1. When coupled with the fact that asbestos is present in more than 80% of schools, these figures demonstrate the scale of the problem in the school estate, yet the HSE commits very few resources to monitoring the condition of asbestos in schools.


  1. The HSE requires a major increase in funding in order for it to commit adequate resources to asbestos management in line with the level of risk


How robust is the available data about the risks and impact of asbestos in the workplace? What gaps in evidence need to be filled?


  1. As stated above, the current occupational data is inadequate and does not reflect the working lives of those diagnosed with mesothelioma.


  1. In addition, there is no estimate of the actual risk to pupils developing mesothelioma from current exposure in schools.


Is HSE drawing on a wide body of international and national regulatory and industry expertise to inform its approach to the management of asbestos safety in buildings?


  1. In general, based on the HSE documentation such as the Annual Science Review, it appears that the HSE does draw on a wide range of national and international expertise.


  1. This does not, however, appear to translate into learning effective lessons from national and international expertise as exemplified in the retention of the flawed management in situ approach.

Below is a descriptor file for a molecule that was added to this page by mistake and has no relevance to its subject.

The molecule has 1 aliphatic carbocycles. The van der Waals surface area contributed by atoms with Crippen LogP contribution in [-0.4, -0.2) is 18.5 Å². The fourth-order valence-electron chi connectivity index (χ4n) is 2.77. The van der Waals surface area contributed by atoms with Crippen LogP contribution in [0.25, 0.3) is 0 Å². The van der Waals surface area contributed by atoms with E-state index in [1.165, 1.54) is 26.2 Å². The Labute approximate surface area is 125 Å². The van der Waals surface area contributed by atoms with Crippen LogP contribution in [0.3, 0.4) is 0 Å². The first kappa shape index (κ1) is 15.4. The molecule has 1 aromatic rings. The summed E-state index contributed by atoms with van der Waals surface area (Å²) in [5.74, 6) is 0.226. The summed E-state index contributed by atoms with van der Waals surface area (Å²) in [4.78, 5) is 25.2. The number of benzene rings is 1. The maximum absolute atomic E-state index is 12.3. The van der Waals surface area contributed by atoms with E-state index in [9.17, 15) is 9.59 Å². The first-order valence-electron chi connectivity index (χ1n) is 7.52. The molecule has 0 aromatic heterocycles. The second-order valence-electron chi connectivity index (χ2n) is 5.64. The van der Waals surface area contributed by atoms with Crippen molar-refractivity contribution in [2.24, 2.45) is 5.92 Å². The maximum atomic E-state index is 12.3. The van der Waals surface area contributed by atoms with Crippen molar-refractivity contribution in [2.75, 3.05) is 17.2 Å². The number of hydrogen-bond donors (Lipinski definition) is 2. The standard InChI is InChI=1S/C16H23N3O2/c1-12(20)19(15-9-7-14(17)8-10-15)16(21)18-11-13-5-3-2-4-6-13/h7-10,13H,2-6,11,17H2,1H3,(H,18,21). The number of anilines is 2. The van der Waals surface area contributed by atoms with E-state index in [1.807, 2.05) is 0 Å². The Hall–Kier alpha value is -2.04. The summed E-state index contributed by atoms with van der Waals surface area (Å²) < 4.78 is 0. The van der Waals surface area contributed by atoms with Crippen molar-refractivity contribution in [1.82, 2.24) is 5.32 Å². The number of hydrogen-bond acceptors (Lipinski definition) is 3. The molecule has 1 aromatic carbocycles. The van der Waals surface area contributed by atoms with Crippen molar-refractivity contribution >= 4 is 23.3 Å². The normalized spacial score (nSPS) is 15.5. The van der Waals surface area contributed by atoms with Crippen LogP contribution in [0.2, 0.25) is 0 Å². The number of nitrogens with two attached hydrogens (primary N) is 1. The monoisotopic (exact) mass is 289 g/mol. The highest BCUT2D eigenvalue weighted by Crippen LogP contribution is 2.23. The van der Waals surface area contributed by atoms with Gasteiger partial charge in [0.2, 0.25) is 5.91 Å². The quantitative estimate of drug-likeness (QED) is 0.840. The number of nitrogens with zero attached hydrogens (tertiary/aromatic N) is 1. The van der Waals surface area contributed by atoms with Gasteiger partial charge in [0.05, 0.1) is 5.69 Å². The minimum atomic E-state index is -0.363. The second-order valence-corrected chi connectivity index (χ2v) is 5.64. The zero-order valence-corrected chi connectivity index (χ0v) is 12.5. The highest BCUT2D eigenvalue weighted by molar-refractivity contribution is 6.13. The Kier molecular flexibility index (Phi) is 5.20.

How effectively does HSE engage with external stakeholders and experts about its approach to the regulation of asbestos?


  1. The HSE does engage with external stakeholders on the subject of asbestos. For example, there are regular keeping-in-touch meetings between the HSE and the education trade unions, and the HSE also attends the DfE’s Asbestos in Schools Steering Group.


  1. The main problem is with the HSE’s approach, not necessarily a lack of engagement. A lack of enforcement activity coupled with a flawed approach of management in situ means that the risks from asbestos remain.
  2. Until the HSE is adequately resourced to carry out effective monitoring and enforcement, and a programme of phased removal which is sufficiently funded by the Government is enacted, the risks due to asbestos will remain.


September 2021

[1] Department for Education, Asbestos Management Assurance Process, July 2019, pg. 6.


[2] Committee on Carcinogenicity of Chemicals in Food, Consumer Products and the Environment, Statement on the Relative Vulnerability of Children to Asbestos Compared to Adults. https://assets.publishing.service.gov.uk/government/uploads/system/uploads/attachment_data/file/315919/vulnerability_of_children_to_asbestos.pdf

[3] Health and Safety Executive, Mesothelioma mortality by occupation statistics in Great Britain, 2021. https://www.hse.gov.uk/sTATIsTICs/causdis/mesothelioma/mesothelioma-mortality-by-occupation.pdf

[4] Op. cit., pg. 22.



[6] https://assets.publishing.service.gov.uk/government/uploads/system/uploads/attachment_data/file/989912/Condition_of_School_Buildings_Survey_CDC1_-_key_findings_report.pdf